Unity makes strength: clustered extinctions have stronger, longer-lasting effects on metacommunities dynamics
Spatial distribution of local patch extinctions drives recovery dynamics in metacommunities
Recommendation: posted 25 May 2021, validated 26 May 2021
In this article, Saade et al. (2021) investigate how the rate of local extinctions and their spatial distribution affect recolonization dynamics in metacommunities. They use an elegant combination of microcosm experiments with metacommunities of freshwater ciliates and mathematical modelling mirroring their experimental system. Their main findings are (i) that local patch extinctions increase both local (α-) and inter-patch (β-) diversity in a transient way during the recolonization process, (ii) that these effects depend more on the spatial distribution of extinctions (dispersed or clustered) than on their amount, and (iii) that they may spread regionally.
Microcosm experiments are already quite cool just by themselves and have contributed largely to conceptual advances in community ecology (see Fraser and Keddy 1997, or Jessup et al. 2004 for reviews on this topic), but they are here exploited to a whole further level by the fitting of a metapopulation dynamics model. The model allows both to identify the underlying mechanisms most likely to generate the patterns observed (here, competitive interactions) and to assess the robustness of these patterns when considering larger spatial or temporal scales. This release of experimental limitations allows here for the analysis of quantitative metrics of spatial structure, like the distance to the closest patch, which gives an interesting insight into the functional basis of the effect of the spatial distribution of extinctions.
A major strength of this study is that it highlights the importance of considering the spatial structure explicitly. Recent work on ecological networks has shown repeatedly that network structure affects the propagation of pathogens (Badham and Stocker 2010), invaders (Morel-Journel et al. 2019), or perturbation events (Gilarranz et al. 2017). Here, the spatial structure of the metacommunity is a regular grid of patches, but the distribution of extinction events may be either regularly dispersed (i.e., extinct patches are distributed evenly over the grid and are all surrounded by non-extinct patches only) or clustered (all extinct patches are neighbours). This has a direct effect on the neighbourhood of perturbed patches, and because perturbations have mostly local effects, their recovery dynamics are dominated by the composition of this immediate neighbourhood. In landscapes with dispersed extinctions, the neighbourhood of a perturbed patch is not affected by the amount of extinctions, and neither is its recovery time. In contrast, in landscapes with clustered extinctions, the amount of extinctions affects the depth of the perturbed area, which takes longer to recover when it is larger. Interestingly, the spatial distribution of extinctions here is functionally equivalent to differences in connectivity between perturbed and unperturbed patches, which results in contrasted “rescue recovery” and “mixing recovery” regimes as described by Zelnick et al. (2019).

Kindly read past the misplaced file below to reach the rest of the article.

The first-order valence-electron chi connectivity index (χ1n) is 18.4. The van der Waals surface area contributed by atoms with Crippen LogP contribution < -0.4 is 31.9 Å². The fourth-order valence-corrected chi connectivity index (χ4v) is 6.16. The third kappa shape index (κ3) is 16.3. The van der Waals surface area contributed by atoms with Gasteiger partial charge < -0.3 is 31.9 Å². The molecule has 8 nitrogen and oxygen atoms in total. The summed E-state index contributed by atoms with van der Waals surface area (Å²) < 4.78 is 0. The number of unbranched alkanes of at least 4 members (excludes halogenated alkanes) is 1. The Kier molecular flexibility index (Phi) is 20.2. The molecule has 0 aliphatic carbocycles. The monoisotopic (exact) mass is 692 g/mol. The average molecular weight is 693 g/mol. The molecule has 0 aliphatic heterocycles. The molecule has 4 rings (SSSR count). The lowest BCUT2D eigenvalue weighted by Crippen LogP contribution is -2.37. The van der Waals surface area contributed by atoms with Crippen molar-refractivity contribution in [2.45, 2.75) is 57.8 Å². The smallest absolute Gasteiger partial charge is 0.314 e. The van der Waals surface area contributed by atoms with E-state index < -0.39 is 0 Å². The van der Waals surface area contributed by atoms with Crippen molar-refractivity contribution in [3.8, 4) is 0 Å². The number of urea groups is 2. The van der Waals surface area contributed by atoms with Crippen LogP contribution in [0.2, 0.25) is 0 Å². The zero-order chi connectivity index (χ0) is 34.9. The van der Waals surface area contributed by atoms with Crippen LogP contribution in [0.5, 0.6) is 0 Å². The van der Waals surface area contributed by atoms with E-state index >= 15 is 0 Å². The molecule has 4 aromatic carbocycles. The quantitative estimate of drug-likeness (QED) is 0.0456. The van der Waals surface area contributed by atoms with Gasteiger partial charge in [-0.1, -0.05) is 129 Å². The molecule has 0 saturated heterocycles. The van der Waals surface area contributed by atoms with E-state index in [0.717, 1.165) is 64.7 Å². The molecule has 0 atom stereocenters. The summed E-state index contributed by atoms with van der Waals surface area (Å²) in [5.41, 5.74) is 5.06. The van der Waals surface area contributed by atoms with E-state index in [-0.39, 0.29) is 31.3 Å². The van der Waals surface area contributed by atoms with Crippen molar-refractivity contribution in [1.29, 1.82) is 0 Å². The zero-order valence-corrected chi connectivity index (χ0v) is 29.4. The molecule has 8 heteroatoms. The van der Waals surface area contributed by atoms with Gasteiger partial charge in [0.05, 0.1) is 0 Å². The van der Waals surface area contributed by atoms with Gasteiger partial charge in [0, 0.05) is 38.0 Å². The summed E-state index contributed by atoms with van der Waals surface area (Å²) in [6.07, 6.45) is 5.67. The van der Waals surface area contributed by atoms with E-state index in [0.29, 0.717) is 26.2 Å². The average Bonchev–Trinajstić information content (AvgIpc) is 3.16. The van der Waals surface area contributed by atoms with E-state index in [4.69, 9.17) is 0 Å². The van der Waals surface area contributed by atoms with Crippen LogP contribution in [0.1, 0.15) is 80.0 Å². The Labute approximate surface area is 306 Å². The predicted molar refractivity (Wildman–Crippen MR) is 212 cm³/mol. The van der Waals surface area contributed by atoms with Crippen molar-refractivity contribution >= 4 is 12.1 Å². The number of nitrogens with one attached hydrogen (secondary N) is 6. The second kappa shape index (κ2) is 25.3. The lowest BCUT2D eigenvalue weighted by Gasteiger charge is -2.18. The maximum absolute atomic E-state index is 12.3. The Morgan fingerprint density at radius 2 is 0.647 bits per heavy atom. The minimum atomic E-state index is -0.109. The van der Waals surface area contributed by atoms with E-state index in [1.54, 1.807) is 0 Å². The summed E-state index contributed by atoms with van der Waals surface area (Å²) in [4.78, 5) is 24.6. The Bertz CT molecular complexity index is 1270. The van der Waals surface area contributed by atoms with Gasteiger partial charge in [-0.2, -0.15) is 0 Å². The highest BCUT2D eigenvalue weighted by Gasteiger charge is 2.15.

Furthermore, this study focuses on local dynamics of competition and short-term, transient patterns that may have been overlooked by more classical, equilibrium-based approaches of dynamical systems of metacommunities. Indeed, in a metacommunity composed of several competitors, early theoretical work demonstrated that species coexistence is possible at the regional scale only, provided that spatial heterogeneity creates spatial variance in fitness or precludes the superior competitor from accessing certain habitat patches (Skellam 1951, Levins 1969). In the spatially homogeneous experimental system of Saade et al., one of the three ciliate species ends up dominating the community at equilibrium. However, following local, one-time extinction events, the community endures a recolonization process in which differences in dispersal may provide temporary spatial niches for inferior competitors. These transient patterns might prove essential to understand and anticipate the resilience of natural systems that are under increasing pressure, and enduring ever more frequent and intense perturbations (IPBES 2019). Spatial autocorrelation in extinction events was previously identified as a risk for stability and persistence of metacommunities (Ruokolainen 2013, Kahilainen et al. 2018). These new results show that autocorrelated perturbations also have longer-lasting effects, which is likely to increase their overall impact on metacommunity dynamics. As spatial and temporal autocorrelation of temperature and extreme climatic events are expected to increase (Di Cecco and Gouthier 2018), studies that investigate how metacommunities respond to the structure of the distribution of perturbations are more necessary than ever.